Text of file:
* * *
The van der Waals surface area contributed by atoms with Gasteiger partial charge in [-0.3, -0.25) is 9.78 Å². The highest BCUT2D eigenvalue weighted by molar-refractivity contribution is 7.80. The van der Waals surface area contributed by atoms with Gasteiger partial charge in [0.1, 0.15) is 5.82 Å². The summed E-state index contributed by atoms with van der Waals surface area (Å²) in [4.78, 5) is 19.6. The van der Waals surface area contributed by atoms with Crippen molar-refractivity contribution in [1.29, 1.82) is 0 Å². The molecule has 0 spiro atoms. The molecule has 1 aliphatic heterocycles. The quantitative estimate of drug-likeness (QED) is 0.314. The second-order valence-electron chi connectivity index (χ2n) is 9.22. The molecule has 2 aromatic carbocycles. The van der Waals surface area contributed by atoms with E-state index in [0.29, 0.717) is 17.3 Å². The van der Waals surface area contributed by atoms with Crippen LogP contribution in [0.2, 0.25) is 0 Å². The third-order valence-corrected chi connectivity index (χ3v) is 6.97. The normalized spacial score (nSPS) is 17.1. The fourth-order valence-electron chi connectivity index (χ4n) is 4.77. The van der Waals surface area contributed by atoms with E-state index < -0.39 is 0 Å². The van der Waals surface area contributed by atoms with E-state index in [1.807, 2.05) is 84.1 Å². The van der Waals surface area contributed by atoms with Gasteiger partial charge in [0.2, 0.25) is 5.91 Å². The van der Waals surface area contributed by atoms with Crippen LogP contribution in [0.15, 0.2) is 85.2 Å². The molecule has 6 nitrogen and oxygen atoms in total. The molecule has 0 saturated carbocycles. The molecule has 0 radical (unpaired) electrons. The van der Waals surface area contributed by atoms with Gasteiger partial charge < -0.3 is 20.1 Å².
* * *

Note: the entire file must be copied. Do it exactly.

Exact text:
The van der Waals surface area contributed by atoms with Gasteiger partial charge in [-0.3, -0.25) is 9.78 Å². The highest BCUT2D eigenvalue weighted by molar-refractivity contribution is 7.80. The van der Waals surface area contributed by atoms with Gasteiger partial charge in [0.1, 0.15) is 5.82 Å². The summed E-state index contributed by atoms with van der Waals surface area (Å²) in [4.78, 5) is 19.6. The van der Waals surface area contributed by atoms with Crippen molar-refractivity contribution in [1.29, 1.82) is 0 Å². The molecule has 0 spiro atoms. The molecule has 1 aliphatic heterocycles. The quantitative estimate of drug-likeness (QED) is 0.314. The second-order valence-electron chi connectivity index (χ2n) is 9.22. The molecule has 2 aromatic carbocycles. The van der Waals surface area contributed by atoms with E-state index in [0.29, 0.717) is 17.3 Å². The van der Waals surface area contributed by atoms with Crippen LogP contribution in [0.2, 0.25) is 0 Å². The third-order valence-corrected chi connectivity index (χ3v) is 6.97. The normalized spacial score (nSPS) is 17.1. The fourth-order valence-electron chi connectivity index (χ4n) is 4.77. The van der Waals surface area contributed by atoms with E-state index < -0.39 is 0 Å². The van der Waals surface area contributed by atoms with E-state index in [1.807, 2.05) is 84.1 Å². The van der Waals surface area contributed by atoms with Gasteiger partial charge in [0.2, 0.25) is 5.91 Å². The van der Waals surface area contributed by atoms with Crippen LogP contribution in [0.15, 0.2) is 85.2 Å². The molecule has 6 nitrogen and oxygen atoms in total. The molecule has 0 saturated carbocycles. The molecule has 0 radical (unpaired) electrons. The van der Waals surface area contributed by atoms with Gasteiger partial charge < -0.3 is 20.1 Å².